PUMA: Challenges in an Omnichannel World

Embodee recently spent time with Thomas Davis, global head of e-commerce for PUMA, to discuss changes and challenges in the apparel industry. Here, in the first of two installments, are excerpts of our conversation.

Embodee: What are the most significant challenges for apparel companies like PUMA in this omni-channel sales world? There’s certainly a lot being written about it.

Davis: It depends on what kind of company you are. I’ll boil it down to just PUMA and the wholesale channels because this is a landscape of your retail and wholesale channels; and obviously your wholesalers are partners and clients too. Secondly, the brand has to decide what is the balance between sales and marketing. So it’s a complicated dance to figure out, and there isn’t one right or wrong answer. Further, how do you get these channels to work in concert while still balancing the needs of marketing and brand? Making sure that all of these business interests—everything—work together and complement each other is much easier said than done.

Customers don’t care or understand the internal conflicts. Nor should they. Customers simply want what they want, which in our case is our product and our brand experience. Customers don’t think in terms of business units or channels. They think in terms of product and buying that product as easily as possible.

Trying to find that multi-channel synergy is really, really hard because traditional brands like a PUMA or anybody of this size that has grown as a traditional wholesaler aren’t prepared for some of the changes happening in the retail world. Some of the rules for the last 60 or 70 years are breaking down. And what took decades to establish is now being broken down in months as the speed of the digital world is accelerating. Example: Rocket Internet. They are basically copying the Zappos model outside the U.S. and growing their business to billions in revenue in just a year or two, which is x-fold faster than Zappos, which was x-fold faster than traditional wholesale distribution. It’s jaw-dropping how fast everything is evolving, especially outside the U.S. What retail looks like in five or 10 years, who knows? But you’re seeing examples of companies trying to find their way in this marketplace. Some are doing well at it and some aren’t.

Embodee: Speaking of those challenges, how does your vision for e-commerce address them?

Davis: For PUMA specifically, we have to attack the market in a very focused way because the reality of our situation is that we can’t compete on price, meaning we can’t be the lowest price out in the market. That’s just kind of cutting ourselves off at the knees. Further, we don’t have the luxury of running a break-even business, meaning we can’t put all of our operating expenses toward overnight shipping and service. Yet, we are consistently compared to those digital players. But that is the reality we live within, and we have to find creative ways to be relevant.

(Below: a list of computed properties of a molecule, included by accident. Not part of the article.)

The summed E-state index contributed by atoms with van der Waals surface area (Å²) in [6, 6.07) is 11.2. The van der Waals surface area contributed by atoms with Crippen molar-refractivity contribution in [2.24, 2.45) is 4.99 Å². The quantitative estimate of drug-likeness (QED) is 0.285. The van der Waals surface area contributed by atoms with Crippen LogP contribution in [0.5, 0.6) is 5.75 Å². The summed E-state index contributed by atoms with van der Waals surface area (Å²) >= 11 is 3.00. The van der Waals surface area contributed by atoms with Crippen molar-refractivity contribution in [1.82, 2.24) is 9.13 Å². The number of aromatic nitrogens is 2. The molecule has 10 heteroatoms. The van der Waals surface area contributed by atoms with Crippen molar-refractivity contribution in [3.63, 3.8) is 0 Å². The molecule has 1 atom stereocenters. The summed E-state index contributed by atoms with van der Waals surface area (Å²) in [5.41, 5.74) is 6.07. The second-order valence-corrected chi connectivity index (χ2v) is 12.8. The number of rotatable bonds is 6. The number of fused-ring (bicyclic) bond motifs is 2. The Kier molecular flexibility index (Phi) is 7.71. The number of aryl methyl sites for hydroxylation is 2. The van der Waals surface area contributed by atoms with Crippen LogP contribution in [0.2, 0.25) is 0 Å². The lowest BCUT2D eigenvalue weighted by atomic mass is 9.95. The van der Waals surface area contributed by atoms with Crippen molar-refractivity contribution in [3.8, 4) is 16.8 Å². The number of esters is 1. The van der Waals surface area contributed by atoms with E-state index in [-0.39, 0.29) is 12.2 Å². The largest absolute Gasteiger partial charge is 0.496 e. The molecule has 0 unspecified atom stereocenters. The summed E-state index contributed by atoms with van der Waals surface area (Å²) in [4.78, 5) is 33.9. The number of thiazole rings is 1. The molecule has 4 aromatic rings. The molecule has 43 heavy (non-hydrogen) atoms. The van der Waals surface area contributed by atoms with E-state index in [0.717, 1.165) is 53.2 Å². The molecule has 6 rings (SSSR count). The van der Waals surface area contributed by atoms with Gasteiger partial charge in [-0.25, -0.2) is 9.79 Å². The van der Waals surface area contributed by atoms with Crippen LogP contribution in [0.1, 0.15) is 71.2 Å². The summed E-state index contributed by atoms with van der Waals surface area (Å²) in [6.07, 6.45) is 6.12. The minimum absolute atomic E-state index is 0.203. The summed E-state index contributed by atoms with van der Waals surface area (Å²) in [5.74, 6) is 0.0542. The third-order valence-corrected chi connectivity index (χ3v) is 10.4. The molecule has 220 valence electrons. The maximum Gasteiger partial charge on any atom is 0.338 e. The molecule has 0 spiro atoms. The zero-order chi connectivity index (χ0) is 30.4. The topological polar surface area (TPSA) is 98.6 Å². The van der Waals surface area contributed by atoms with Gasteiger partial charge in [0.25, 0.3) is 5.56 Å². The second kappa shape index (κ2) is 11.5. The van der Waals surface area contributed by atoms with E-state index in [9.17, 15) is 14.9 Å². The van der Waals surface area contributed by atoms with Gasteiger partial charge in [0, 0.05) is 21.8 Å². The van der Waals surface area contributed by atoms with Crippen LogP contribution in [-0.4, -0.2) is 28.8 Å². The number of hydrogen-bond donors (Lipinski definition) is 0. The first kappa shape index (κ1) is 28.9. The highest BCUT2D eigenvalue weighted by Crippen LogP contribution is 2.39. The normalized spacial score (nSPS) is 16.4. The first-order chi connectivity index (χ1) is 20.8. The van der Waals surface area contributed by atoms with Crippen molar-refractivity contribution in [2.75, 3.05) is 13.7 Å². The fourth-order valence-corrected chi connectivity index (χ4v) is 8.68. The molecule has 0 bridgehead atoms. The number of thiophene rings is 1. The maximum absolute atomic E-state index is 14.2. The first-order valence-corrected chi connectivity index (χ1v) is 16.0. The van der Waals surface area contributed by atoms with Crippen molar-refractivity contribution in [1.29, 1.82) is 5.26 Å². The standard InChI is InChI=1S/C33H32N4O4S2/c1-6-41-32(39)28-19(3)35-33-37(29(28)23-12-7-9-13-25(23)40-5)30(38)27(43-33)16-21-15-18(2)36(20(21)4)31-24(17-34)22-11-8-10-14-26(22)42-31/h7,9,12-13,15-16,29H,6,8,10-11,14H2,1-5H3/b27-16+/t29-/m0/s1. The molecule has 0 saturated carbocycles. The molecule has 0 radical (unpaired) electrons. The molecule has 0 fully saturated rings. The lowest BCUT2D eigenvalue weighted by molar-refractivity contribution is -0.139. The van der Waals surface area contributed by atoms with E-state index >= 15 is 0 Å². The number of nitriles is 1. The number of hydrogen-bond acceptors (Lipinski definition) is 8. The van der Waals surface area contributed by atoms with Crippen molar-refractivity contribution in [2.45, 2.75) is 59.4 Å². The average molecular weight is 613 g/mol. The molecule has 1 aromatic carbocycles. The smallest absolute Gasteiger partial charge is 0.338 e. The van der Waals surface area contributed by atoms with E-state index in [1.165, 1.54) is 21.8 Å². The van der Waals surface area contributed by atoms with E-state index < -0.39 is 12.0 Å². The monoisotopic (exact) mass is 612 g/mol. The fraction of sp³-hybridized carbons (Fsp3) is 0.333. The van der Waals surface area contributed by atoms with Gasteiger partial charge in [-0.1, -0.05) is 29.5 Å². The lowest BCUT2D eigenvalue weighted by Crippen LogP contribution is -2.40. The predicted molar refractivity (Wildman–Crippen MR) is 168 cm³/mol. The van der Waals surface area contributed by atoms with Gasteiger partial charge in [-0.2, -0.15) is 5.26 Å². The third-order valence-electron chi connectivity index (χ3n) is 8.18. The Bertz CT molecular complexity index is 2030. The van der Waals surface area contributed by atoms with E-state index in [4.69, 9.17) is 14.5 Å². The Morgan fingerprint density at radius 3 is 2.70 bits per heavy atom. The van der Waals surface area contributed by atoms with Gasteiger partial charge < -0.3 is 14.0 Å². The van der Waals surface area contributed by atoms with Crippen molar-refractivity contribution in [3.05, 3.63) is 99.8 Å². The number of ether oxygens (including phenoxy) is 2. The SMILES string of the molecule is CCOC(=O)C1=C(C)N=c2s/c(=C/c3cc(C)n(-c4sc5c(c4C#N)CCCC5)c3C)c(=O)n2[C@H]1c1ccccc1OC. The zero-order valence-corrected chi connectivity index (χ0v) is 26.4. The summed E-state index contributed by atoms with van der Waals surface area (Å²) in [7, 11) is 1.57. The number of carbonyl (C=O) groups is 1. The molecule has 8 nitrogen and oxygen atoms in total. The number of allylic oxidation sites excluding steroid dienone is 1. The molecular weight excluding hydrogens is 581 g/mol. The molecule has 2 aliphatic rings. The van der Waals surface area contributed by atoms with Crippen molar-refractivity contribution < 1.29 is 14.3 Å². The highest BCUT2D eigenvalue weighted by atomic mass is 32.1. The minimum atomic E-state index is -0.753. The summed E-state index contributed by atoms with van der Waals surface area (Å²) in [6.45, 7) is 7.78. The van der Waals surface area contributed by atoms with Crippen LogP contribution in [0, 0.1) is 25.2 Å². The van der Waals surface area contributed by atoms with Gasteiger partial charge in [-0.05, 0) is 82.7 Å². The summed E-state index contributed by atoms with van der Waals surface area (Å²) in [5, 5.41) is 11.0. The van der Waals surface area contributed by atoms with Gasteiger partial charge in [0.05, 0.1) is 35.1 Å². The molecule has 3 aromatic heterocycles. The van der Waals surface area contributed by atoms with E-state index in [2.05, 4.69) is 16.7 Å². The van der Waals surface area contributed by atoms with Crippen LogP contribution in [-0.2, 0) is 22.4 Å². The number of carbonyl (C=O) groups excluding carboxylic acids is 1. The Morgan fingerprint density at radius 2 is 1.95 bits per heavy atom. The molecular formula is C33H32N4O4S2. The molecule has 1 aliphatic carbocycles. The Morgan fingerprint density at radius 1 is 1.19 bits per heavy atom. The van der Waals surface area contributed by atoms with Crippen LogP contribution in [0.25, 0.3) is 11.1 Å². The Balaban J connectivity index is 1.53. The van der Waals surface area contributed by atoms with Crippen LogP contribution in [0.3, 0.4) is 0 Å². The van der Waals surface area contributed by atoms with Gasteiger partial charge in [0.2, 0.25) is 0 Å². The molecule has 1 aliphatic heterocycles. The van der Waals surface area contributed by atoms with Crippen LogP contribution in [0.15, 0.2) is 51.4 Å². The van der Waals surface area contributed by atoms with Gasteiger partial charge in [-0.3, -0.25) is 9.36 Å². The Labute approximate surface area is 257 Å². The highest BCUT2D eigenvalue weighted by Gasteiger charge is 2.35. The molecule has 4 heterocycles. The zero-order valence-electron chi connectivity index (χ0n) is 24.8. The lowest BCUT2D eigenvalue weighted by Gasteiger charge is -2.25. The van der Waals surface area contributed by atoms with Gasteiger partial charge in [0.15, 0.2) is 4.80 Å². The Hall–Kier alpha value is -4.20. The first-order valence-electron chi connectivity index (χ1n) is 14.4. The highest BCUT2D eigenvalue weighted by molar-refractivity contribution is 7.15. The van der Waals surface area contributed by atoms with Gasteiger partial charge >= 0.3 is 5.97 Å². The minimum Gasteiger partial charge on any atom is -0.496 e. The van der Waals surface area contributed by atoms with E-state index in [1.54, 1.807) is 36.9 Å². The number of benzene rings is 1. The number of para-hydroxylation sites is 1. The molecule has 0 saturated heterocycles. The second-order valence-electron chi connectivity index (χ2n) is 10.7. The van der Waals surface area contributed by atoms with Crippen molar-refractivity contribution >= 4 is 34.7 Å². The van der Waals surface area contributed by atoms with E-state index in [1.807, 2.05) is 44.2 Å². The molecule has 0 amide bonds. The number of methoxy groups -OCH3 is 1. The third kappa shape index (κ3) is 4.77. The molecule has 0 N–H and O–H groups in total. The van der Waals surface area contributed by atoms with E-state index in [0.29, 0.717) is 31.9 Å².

So I try to look at where can we compete and compete effectively. One is product content. I believe we must have world-class PUMA information about our products (photography, copy, content, digital assets, etc.). We also should have the most comprehensive, user-friendly experience for shopping decision-making in the digital world.

We hope that our PUMA experience will be better than an Amazon’s “shop in shop” presentation for PUMA, and better than a Zappos, for example. Specifically, as a retailer we don’t have much control over the presentation of our products in our partners’ stores/marketplaces. We’re losing brand control, if you will. Search Google for “puma suede” you will see the varying degrees of photography/presentation. Some good, some bad. Theoretically, we should be able to showcase our products in our store in the best lens possible, and we will aim to do this over the next few seasons.

One of our key strategies is product information management. We’ve spent a tremendous amount of effort and time over the last two years honing these skills internally. Unfortunately, it’s generally a behind-the-scenes kind of project. The only in-front-of-the scenes result of that is really the output of a website and customers interacting with that information.

But I believe that’s a cornerstone of our strategy. The other cornerstone is product selection. If we’re selling the same exact product as Amazon, and if they’re going to beat us on price and service and be comparable on product information, then we’re still going to lose. Probably nine times out of 10. But if we can create a product assortment, develop product awareness, product depth—whether its size, color or make of material—that’s different than what’s in the wholesale channel—then we have an area for competition and a reason for customers to come to our online store.

So between world class product content and offering a product selection that’s different or at least complementary to what is in other channels, that’s where we can play and immediately be competitive.